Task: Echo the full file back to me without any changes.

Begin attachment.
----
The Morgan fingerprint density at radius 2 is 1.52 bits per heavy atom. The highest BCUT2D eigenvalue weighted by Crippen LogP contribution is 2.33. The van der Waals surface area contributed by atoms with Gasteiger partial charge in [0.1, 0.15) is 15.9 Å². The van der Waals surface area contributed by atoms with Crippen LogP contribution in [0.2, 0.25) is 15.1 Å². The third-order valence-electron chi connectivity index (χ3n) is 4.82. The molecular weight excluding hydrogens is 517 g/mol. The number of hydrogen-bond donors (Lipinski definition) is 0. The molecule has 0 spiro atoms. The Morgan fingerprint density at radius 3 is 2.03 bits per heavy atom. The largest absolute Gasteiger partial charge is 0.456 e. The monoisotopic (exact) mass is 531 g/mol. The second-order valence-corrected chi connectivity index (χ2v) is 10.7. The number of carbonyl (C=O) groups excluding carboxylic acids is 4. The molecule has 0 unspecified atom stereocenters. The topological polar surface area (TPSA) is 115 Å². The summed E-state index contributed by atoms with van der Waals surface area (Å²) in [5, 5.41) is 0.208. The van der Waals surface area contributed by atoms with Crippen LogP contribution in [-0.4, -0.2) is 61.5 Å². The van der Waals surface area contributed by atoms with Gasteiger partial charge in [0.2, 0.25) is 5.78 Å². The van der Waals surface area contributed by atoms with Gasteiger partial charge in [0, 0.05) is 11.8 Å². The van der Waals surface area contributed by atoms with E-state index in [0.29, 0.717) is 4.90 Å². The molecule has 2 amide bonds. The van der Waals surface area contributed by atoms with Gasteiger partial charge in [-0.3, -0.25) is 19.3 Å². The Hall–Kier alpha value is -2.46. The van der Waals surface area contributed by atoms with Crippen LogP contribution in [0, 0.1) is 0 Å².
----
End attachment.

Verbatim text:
The Morgan fingerprint density at radius 2 is 1.52 bits per heavy atom. The highest BCUT2D eigenvalue weighted by Crippen LogP contribution is 2.33. The van der Waals surface area contributed by atoms with Gasteiger partial charge in [0.1, 0.15) is 15.9 Å². The van der Waals surface area contributed by atoms with Crippen LogP contribution in [0.2, 0.25) is 15.1 Å². The third-order valence-electron chi connectivity index (χ3n) is 4.82. The molecular weight excluding hydrogens is 517 g/mol. The number of hydrogen-bond donors (Lipinski definition) is 0. The molecule has 0 spiro atoms. The Morgan fingerprint density at radius 3 is 2.03 bits per heavy atom. The largest absolute Gasteiger partial charge is 0.456 e. The monoisotopic (exact) mass is 531 g/mol. The second-order valence-corrected chi connectivity index (χ2v) is 10.7. The number of carbonyl (C=O) groups excluding carboxylic acids is 4. The molecule has 0 unspecified atom stereocenters. The topological polar surface area (TPSA) is 115 Å². The summed E-state index contributed by atoms with van der Waals surface area (Å²) in [5, 5.41) is 0.208. The van der Waals surface area contributed by atoms with Crippen LogP contribution in [-0.4, -0.2) is 61.5 Å². The van der Waals surface area contributed by atoms with Gasteiger partial charge in [0.2, 0.25) is 5.78 Å². The van der Waals surface area contributed by atoms with Gasteiger partial charge in [0, 0.05) is 11.8 Å². The van der Waals surface area contributed by atoms with E-state index in [0.29, 0.717) is 4.90 Å². The molecule has 2 amide bonds. The van der Waals surface area contributed by atoms with Gasteiger partial charge in [-0.3, -0.25) is 19.3 Å². The Hall–Kier alpha value is -2.46. The van der Waals surface area contributed by atoms with Crippen LogP contribution in [0, 0.1) is 0 Å².